I find myself being a little moody, partly because

Thursday, September 6, 2007

Cooking with the Gringa Part II

First of all, a shout out to ONW Spanish 4 Class and Doña Annie. I hope all is well, and I look forward to getting to know you guys over the next year. ¡Buen Suerte chicos!

Second, another pic from Swearin-in the lady in purple is our Training Director, Kathleen, she's awesome!

From time to time, I learn another Peruvian recipe. Here's one for you to try. It's one of my favorites because it has my favorite herb...culantro (cilantro).

Arroz verde

Peel and chop carrots (you could probably add other vegetable to this, Peruvians don't cook with them nearly enough)
Cut chicken into pieces
Heat up the oil with garlic (2 cloves)
Add liquid culantro (chopped and blended)
Add sal(t)
Cook well
Add agua (6 cups to 5 cups of rice)
And salt to taste
When the water is boiling, add the rice7arroz
After the rice is cooked, add a little more oil
¡Enjoy! ¡Disfruita!

Wednesday, September 5, 2007

You might be a gringa...

You know you’re a gringa living in the Peruvian campo when:

Part of your job description is to “accustumbrar a las ratas” (get used to having rats around)

You haven’t bathed in a week, changed your clothes in five days, brushed your teeth in three days and you’re still considered the best looking thing in town.

It’s a good day when you remember to brush your teeth and you don’t have to go to the bathroom in the middle of the night.

Fats and sugars have switched places with fruits and vegetables on the food pyramid.

There is a church service every night of the week.

Taking a shower rates right up there with gouging your eyes out with a spoon.

A mosquito net is used less for mosquitoes and more for large things that could drop on you while you are sleeping.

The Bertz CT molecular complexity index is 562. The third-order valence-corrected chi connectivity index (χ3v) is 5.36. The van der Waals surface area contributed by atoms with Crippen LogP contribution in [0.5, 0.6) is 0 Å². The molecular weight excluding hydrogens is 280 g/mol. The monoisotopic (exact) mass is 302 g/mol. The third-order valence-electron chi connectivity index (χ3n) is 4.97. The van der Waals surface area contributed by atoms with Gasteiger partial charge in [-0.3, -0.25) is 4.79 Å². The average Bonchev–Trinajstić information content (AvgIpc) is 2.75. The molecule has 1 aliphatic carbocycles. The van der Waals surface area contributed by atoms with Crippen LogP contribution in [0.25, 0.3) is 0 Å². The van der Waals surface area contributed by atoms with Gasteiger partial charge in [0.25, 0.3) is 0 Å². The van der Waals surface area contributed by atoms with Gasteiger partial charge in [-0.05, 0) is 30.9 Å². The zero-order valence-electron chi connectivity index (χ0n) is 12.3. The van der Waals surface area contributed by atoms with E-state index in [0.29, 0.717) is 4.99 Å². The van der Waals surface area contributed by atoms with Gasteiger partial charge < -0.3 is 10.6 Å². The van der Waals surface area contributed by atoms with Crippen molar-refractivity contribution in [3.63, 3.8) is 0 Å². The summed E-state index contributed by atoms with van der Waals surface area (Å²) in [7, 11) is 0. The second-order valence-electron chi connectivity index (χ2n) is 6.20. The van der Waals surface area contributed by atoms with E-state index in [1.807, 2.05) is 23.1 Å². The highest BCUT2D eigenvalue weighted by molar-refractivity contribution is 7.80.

Walking the length of your town takes less time than walking across your University campus.

You now eat animals regarded as domestic pets in the United States.

Even though you’re well into your 20’s someone else now cooks for you, washes your clothes, and yes, even dresses you.

You carry around a key bigger than your wallet.

A little humor for you.

Great Rats!

Sorry, I've been having some computer problems in Catilluc...This was written about a week ago:

A pic from swearing-in

Rats! And I mean that quite literally. I don’t like rats one bit. I never have. I can deal with mice, snakes, and spiders, but I am scared witless with rats. And last night, day two/night three in Catilluc, my trust was shattered as I watched a rat (dare I say ROUS – Princess Bride reference) crawl up the wall on the right side of my room and scurry out the space in the roof. I could not sleep for the rest of the night. It doesn’t help that I had two more instances with said rat. One time it fell (possibly fighting with another) on my stove. I screamed and it scurried away. And the ultimate time was when I heard it crawling back down the wall right next to my bed. At this point I had put up my mosquito net so I was scared but at least felt somewhat secure in my bed. Although I sleep in a double bed and my mosquito net only fits a single bed. We put up some plastic on the ceiling to at least give me a little more protection, and I believe we have rat poison ready for consumption in different places around the casa.